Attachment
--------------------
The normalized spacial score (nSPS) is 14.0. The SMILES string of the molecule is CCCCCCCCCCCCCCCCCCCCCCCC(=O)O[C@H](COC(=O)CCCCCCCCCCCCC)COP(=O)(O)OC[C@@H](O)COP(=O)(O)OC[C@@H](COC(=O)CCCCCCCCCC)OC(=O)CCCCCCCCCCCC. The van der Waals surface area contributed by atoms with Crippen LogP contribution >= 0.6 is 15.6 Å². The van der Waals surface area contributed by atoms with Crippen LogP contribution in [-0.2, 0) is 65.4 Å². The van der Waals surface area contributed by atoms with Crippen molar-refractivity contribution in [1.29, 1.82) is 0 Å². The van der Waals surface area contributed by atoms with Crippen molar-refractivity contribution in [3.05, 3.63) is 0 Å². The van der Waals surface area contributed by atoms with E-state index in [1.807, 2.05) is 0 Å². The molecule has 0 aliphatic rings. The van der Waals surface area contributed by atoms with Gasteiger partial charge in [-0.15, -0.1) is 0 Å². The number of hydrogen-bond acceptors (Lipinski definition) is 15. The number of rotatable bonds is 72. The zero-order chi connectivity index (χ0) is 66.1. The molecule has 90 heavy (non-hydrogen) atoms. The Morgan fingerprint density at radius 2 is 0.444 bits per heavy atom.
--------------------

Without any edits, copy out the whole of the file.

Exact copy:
The normalized spacial score (nSPS) is 14.0. The SMILES string of the molecule is CCCCCCCCCCCCCCCCCCCCCCCC(=O)O[C@H](COC(=O)CCCCCCCCCCCCC)COP(=O)(O)OC[C@@H](O)COP(=O)(O)OC[C@@H](COC(=O)CCCCCCCCCC)OC(=O)CCCCCCCCCCCC. The van der Waals surface area contributed by atoms with Crippen LogP contribution >= 0.6 is 15.6 Å². The van der Waals surface area contributed by atoms with Crippen LogP contribution in [-0.2, 0) is 65.4 Å². The van der Waals surface area contributed by atoms with Crippen molar-refractivity contribution in [1.29, 1.82) is 0 Å². The van der Waals surface area contributed by atoms with Crippen molar-refractivity contribution in [3.05, 3.63) is 0 Å². The van der Waals surface area contributed by atoms with E-state index in [1.807, 2.05) is 0 Å². The molecule has 0 aliphatic rings. The van der Waals surface area contributed by atoms with Gasteiger partial charge in [-0.15, -0.1) is 0 Å². The number of hydrogen-bond acceptors (Lipinski definition) is 15. The number of rotatable bonds is 72. The zero-order chi connectivity index (χ0) is 66.1. The molecule has 90 heavy (non-hydrogen) atoms. The Morgan fingerprint density at radius 2 is 0.444 bits per heavy atom.